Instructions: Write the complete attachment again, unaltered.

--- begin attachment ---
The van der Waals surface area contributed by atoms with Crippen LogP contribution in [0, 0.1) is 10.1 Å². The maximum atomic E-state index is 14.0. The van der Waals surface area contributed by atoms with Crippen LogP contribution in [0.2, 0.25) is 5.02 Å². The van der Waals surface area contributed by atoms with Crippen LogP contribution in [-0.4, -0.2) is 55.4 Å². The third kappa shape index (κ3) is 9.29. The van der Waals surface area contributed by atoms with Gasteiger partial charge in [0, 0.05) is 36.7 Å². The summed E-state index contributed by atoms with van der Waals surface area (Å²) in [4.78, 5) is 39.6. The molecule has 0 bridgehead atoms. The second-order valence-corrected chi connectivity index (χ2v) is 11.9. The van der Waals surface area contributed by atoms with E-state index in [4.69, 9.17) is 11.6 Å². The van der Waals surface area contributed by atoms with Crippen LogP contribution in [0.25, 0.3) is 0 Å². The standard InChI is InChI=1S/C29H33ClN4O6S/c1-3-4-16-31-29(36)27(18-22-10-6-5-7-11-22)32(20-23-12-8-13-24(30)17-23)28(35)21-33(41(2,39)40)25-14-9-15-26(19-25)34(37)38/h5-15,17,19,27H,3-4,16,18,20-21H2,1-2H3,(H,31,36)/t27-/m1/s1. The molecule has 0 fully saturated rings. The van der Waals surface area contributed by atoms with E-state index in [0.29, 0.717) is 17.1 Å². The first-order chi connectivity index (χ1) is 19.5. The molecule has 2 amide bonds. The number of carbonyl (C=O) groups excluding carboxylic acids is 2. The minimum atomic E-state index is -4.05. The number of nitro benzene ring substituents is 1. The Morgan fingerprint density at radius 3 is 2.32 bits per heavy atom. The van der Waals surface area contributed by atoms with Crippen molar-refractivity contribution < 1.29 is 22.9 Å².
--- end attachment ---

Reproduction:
The van der Waals surface area contributed by atoms with Crippen LogP contribution in [0, 0.1) is 10.1 Å². The maximum atomic E-state index is 14.0. The van der Waals surface area contributed by atoms with Crippen LogP contribution in [0.2, 0.25) is 5.02 Å². The van der Waals surface area contributed by atoms with Crippen LogP contribution in [-0.4, -0.2) is 55.4 Å². The third kappa shape index (κ3) is 9.29. The van der Waals surface area contributed by atoms with Gasteiger partial charge in [0, 0.05) is 36.7 Å². The summed E-state index contributed by atoms with van der Waals surface area (Å²) in [4.78, 5) is 39.6. The molecule has 0 bridgehead atoms. The second-order valence-corrected chi connectivity index (χ2v) is 11.9. The van der Waals surface area contributed by atoms with E-state index in [4.69, 9.17) is 11.6 Å². The van der Waals surface area contributed by atoms with Crippen LogP contribution in [0.25, 0.3) is 0 Å². The standard InChI is InChI=1S/C29H33ClN4O6S/c1-3-4-16-31-29(36)27(18-22-10-6-5-7-11-22)32(20-23-12-8-13-24(30)17-23)28(35)21-33(41(2,39)40)25-14-9-15-26(19-25)34(37)38/h5-15,17,19,27H,3-4,16,18,20-21H2,1-2H3,(H,31,36)/t27-/m1/s1. The molecule has 0 fully saturated rings. The van der Waals surface area contributed by atoms with E-state index in [0.29, 0.717) is 17.1 Å². The first-order chi connectivity index (χ1) is 19.5. The molecule has 2 amide bonds. The number of carbonyl (C=O) groups excluding carboxylic acids is 2. The minimum atomic E-state index is -4.05. The number of nitro benzene ring substituents is 1. The Morgan fingerprint density at radius 3 is 2.32 bits per heavy atom. The van der Waals surface area contributed by atoms with Crippen molar-refractivity contribution < 1.29 is 22.9 Å².